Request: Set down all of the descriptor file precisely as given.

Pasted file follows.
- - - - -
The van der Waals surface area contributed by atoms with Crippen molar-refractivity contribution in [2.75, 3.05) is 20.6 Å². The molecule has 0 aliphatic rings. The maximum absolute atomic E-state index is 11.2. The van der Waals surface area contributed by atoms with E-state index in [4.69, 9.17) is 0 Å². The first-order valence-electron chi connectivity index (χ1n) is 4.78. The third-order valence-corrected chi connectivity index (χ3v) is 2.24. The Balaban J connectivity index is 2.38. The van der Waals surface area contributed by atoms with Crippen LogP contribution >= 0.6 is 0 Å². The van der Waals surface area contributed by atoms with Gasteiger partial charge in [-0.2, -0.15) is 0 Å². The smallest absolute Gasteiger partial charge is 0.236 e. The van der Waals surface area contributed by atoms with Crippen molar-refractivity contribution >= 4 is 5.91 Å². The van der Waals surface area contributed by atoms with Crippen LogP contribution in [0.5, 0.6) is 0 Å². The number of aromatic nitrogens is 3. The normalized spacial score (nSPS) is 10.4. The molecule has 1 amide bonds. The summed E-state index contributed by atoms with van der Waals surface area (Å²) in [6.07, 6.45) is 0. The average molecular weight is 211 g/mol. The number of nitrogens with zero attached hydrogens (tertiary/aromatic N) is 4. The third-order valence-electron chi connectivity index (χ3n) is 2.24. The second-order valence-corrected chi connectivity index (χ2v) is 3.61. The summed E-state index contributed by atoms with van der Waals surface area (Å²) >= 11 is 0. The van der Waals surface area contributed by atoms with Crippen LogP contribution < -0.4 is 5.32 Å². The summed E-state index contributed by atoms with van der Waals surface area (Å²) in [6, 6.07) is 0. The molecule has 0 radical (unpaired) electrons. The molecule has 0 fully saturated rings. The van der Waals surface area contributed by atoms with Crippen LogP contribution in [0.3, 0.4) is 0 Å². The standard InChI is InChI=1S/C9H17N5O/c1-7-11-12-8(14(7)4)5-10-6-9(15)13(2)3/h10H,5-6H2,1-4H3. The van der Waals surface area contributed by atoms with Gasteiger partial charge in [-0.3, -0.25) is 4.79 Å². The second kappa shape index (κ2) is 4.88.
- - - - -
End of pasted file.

The van der Waals surface area contributed by atoms with Crippen molar-refractivity contribution in [2.75, 3.05) is 20.6 Å². The molecule has 0 aliphatic rings. The maximum absolute atomic E-state index is 11.2. The van der Waals surface area contributed by atoms with E-state index in [4.69, 9.17) is 0 Å². The first-order valence-electron chi connectivity index (χ1n) is 4.78. The third-order valence-corrected chi connectivity index (χ3v) is 2.24. The Balaban J connectivity index is 2.38. The van der Waals surface area contributed by atoms with Crippen LogP contribution >= 0.6 is 0 Å². The van der Waals surface area contributed by atoms with Gasteiger partial charge in [-0.2, -0.15) is 0 Å². The smallest absolute Gasteiger partial charge is 0.236 e. The van der Waals surface area contributed by atoms with Crippen molar-refractivity contribution >= 4 is 5.91 Å². The van der Waals surface area contributed by atoms with Crippen LogP contribution in [0.5, 0.6) is 0 Å². The number of aromatic nitrogens is 3. The normalized spacial score (nSPS) is 10.4. The molecule has 1 amide bonds. The summed E-state index contributed by atoms with van der Waals surface area (Å²) in [6.07, 6.45) is 0. The average molecular weight is 211 g/mol. The number of nitrogens with zero attached hydrogens (tertiary/aromatic N) is 4. The third-order valence-electron chi connectivity index (χ3n) is 2.24. The second-order valence-corrected chi connectivity index (χ2v) is 3.61. The summed E-state index contributed by atoms with van der Waals surface area (Å²) >= 11 is 0. The van der Waals surface area contributed by atoms with Crippen LogP contribution < -0.4 is 5.32 Å². The summed E-state index contributed by atoms with van der Waals surface area (Å²) in [6, 6.07) is 0. The molecule has 0 radical (unpaired) electrons. The molecule has 0 fully saturated rings. The van der Waals surface area contributed by atoms with Crippen LogP contribution in [0.3, 0.4) is 0 Å². The standard InChI is InChI=1S/C9H17N5O/c1-7-11-12-8(14(7)4)5-10-6-9(15)13(2)3/h10H,5-6H2,1-4H3. The van der Waals surface area contributed by atoms with Gasteiger partial charge in [-0.3, -0.25) is 4.79 Å². The second kappa shape index (κ2) is 4.88.